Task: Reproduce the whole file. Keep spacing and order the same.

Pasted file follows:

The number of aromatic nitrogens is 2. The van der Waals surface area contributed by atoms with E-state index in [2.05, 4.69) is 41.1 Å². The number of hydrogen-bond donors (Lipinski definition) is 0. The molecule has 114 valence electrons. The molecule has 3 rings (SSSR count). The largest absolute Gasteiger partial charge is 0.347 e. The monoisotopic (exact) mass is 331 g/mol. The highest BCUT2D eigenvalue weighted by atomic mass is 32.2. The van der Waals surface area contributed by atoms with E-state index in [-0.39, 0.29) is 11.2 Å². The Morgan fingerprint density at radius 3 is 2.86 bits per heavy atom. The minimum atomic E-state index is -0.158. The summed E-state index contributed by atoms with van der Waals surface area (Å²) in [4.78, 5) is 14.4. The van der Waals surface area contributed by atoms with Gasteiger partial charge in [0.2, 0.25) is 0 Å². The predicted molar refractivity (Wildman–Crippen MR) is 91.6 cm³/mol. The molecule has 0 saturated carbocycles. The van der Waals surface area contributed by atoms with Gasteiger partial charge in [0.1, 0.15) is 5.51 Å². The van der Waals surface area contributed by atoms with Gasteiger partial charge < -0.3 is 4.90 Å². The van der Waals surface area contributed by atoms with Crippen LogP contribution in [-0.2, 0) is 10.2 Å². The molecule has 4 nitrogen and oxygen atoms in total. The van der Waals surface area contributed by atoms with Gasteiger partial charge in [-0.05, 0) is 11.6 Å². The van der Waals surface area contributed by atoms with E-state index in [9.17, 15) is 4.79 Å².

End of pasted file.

The number of aromatic nitrogens is 2. The van der Waals surface area contributed by atoms with E-state index in [2.05, 4.69) is 41.1 Å². The number of hydrogen-bond donors (Lipinski definition) is 0. The molecule has 114 valence electrons. The molecule has 3 rings (SSSR count). The largest absolute Gasteiger partial charge is 0.347 e. The monoisotopic (exact) mass is 331 g/mol. The highest BCUT2D eigenvalue weighted by atomic mass is 32.2. The van der Waals surface area contributed by atoms with E-state index in [-0.39, 0.29) is 11.2 Å². The Morgan fingerprint density at radius 3 is 2.86 bits per heavy atom. The minimum atomic E-state index is -0.158. The summed E-state index contributed by atoms with van der Waals surface area (Å²) in [4.78, 5) is 14.4. The van der Waals surface area contributed by atoms with Gasteiger partial charge in [0.2, 0.25) is 0 Å². The predicted molar refractivity (Wildman–Crippen MR) is 91.6 cm³/mol. The molecule has 0 saturated carbocycles. The van der Waals surface area contributed by atoms with Gasteiger partial charge in [0.1, 0.15) is 5.51 Å². The van der Waals surface area contributed by atoms with Gasteiger partial charge < -0.3 is 4.90 Å². The van der Waals surface area contributed by atoms with Crippen LogP contribution in [-0.2, 0) is 10.2 Å². The molecule has 4 nitrogen and oxygen atoms in total. The van der Waals surface area contributed by atoms with Gasteiger partial charge in [-0.05, 0) is 11.6 Å². The van der Waals surface area contributed by atoms with E-state index in [9.17, 15) is 4.79 Å².